Lessons from TEDxCalgary

TED.com has exploded in popularity as an online place to hear and see ideas from really interesting people from the around the world. Now that TED.com has licensed their name to encourage independent TED-like conferences, us locals can also participate in person.

Last Thursday April 26th, a group of distinguished speakers and over one hundred attendees participated in TEDxCalgary to think about Humanity 3.0. It was a superbly organized event, and I was inspired to meet so many people concerned about the biggest issues facing humanity today.

If you missed it, not to worry. I was assured by Rahim Sajan, the curator, that the presentations will be made available online eventually.

In the meantime, I’m reflecting on what I responded to, what I didn’t, and what if anything has shifted in me.

This was a day of story-telling, a tradition that no doubt reaches back millions of years to people sitting around the campfire and sharing stories. In an institutionalized civilization like ours, it can seem like a deeply magical and moving experience.

But just telling stories by itself doesn’t make it meaningful. It might be moving, but not necessarily meaningful. It might also be very meaningful, but we aren’t yet ready to be moved by it. How are we to tell the difference?

Nick Nissley of the Banff Centre spoke about narrative competence, the ability to elicit stories from others. Implied is that those stories actually help people make sense of both our internal and external world. Steinback’s stories, although fiction, tell us deep truths about ourselves that illuminate what Greg Hunter highlighted about cognitive dissonance. While good journalists like Bill Moyers can bring to our attention the undercurrents of current events.

What struck me was that the while the personal stories were tremendously moving – Nick Nissley’s childhood in an orphanage and Jay Baydala’s turbulent upbringing – it was the larger life story that made them meaningful. When Nick connected with the history of Hersheys and their contribution to the orphanage and when Jay made the link between extreme poverty and his lack of voice, their lives found expression.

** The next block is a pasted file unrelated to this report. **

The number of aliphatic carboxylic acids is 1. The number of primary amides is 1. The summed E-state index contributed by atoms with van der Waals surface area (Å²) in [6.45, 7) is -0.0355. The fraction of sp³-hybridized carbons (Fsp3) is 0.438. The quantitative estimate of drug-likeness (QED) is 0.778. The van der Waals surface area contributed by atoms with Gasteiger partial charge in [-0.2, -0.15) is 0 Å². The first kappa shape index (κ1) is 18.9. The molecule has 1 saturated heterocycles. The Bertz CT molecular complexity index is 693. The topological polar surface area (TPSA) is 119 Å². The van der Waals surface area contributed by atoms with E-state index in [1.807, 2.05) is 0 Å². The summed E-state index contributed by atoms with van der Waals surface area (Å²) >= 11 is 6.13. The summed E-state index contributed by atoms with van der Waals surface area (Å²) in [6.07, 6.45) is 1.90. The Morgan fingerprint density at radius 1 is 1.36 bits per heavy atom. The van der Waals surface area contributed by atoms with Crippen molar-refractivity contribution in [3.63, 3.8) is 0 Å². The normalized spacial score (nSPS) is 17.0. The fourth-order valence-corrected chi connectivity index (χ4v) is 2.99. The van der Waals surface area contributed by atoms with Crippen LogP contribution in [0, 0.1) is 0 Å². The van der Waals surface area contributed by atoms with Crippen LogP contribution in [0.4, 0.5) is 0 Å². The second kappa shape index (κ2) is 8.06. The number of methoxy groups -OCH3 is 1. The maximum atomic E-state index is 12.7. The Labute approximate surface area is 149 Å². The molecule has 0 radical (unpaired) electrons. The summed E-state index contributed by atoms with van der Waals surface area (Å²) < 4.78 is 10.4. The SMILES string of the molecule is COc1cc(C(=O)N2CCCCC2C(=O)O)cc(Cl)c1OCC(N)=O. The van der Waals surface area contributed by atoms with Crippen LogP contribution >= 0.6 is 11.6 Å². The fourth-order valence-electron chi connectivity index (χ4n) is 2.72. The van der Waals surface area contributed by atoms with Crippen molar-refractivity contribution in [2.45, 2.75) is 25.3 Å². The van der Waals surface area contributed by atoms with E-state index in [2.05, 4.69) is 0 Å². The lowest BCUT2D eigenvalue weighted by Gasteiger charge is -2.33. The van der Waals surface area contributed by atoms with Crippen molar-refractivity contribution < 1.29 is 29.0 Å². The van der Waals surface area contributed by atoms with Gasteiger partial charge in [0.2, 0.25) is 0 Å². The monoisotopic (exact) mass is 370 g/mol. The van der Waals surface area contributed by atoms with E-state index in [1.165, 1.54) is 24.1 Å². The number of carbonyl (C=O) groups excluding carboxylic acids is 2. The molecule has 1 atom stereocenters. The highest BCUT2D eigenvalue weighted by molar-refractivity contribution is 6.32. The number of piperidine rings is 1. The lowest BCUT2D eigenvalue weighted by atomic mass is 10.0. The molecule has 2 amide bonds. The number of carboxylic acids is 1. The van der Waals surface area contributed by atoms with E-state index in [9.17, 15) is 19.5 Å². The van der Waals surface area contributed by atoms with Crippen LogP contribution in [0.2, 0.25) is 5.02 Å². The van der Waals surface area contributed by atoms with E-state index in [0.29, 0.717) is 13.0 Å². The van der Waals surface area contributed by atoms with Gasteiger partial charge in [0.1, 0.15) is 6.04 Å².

I’m more convinced that focusing on understanding just yourself will get you stuck. Like the students in Freedom Writers who discover the Holocaust, people find meaning when the vast stories of human achievement and failure become “personal”.

Artist and poet Sheri-D Wilson exemplifies this. Despite my discomfort with “new age-ness”, I was warmed by Sheri-D’s wandering and sometimes irreverent story about her life journey. Perhaps it was because she highlighted how much more you can learn from life than from formal education. From experiencing her own mortality to seeing apartheid to stumbling upon great teachers, she has had a far richer education than me.

Of course, when most people (and I include myself in that group) are factory-farmed human beings as Ken Low put it, it’s hard for society to learn “in the wild” so-to-speak. 12 years of compulsory schooling does some damage by teaching us how to conform, how to accept learning from authority, and how to get good at narrow disintegrated fields of study.

Luckily, human beings are resilient, and they can learn to become free-range human beings. To see Grant Neufeld dedicate his life to social activism and Gena Rotstein embark on an adventure to change people’s ideas of philanthropy, I felt a deeper commitment to be bold in my own efforts to be free-range, organic, and fair trade!

With all this diversity of human experience, it was almost jarring to see a TEDx talk by Daniel Pink attempting to convince us that money doesn’t work as an incentive for any work that requires a modicum of creativity. His talk was entertaining, well-reasoned, and worth sharing, but seriously, when did we arrive at this stage in society where we have to be talked out of thinking that we are motivated by money? People will do a lot for status, for love, for fear, and people will also do a lot to fight injustice or to make a difference. However, in a material world driven by economics thinking, it’s easy to get everyone to believe that success is determined by money alone. I hope that we will find a new way of thinking beyond economics.